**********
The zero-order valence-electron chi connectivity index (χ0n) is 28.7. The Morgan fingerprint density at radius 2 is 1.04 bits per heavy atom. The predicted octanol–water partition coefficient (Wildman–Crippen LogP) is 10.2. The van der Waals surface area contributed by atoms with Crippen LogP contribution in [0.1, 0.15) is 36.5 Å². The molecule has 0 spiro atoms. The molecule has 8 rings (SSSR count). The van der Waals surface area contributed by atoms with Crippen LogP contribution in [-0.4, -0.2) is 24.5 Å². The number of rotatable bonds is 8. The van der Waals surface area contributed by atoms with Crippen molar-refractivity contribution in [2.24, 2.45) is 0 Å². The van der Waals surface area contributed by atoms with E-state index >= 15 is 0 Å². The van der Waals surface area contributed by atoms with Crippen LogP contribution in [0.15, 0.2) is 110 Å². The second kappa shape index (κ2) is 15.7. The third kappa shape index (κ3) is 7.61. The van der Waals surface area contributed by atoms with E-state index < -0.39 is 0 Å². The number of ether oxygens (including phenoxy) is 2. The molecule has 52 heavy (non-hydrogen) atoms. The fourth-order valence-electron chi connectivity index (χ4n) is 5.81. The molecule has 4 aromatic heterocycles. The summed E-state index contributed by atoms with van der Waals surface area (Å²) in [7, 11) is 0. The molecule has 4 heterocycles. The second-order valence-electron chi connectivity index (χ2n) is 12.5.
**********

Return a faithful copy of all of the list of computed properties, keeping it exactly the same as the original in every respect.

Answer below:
The zero-order valence-electron chi connectivity index (χ0n) is 28.7. The Morgan fingerprint density at radius 2 is 1.04 bits per heavy atom. The predicted octanol–water partition coefficient (Wildman–Crippen LogP) is 10.2. The van der Waals surface area contributed by atoms with Crippen LogP contribution in [0.1, 0.15) is 36.5 Å². The molecule has 0 spiro atoms. The molecule has 8 rings (SSSR count). The van der Waals surface area contributed by atoms with Crippen LogP contribution in [-0.4, -0.2) is 24.5 Å². The number of rotatable bonds is 8. The van der Waals surface area contributed by atoms with Crippen molar-refractivity contribution in [2.24, 2.45) is 0 Å². The van der Waals surface area contributed by atoms with E-state index >= 15 is 0 Å². The van der Waals surface area contributed by atoms with Crippen LogP contribution in [0.15, 0.2) is 110 Å². The second kappa shape index (κ2) is 15.7. The third kappa shape index (κ3) is 7.61. The van der Waals surface area contributed by atoms with E-state index < -0.39 is 0 Å². The number of ether oxygens (including phenoxy) is 2. The molecule has 52 heavy (non-hydrogen) atoms. The fourth-order valence-electron chi connectivity index (χ4n) is 5.81. The molecule has 4 aromatic heterocycles. The summed E-state index contributed by atoms with van der Waals surface area (Å²) in [7, 11) is 0. The molecule has 4 heterocycles. The second-order valence-electron chi connectivity index (χ2n) is 12.5.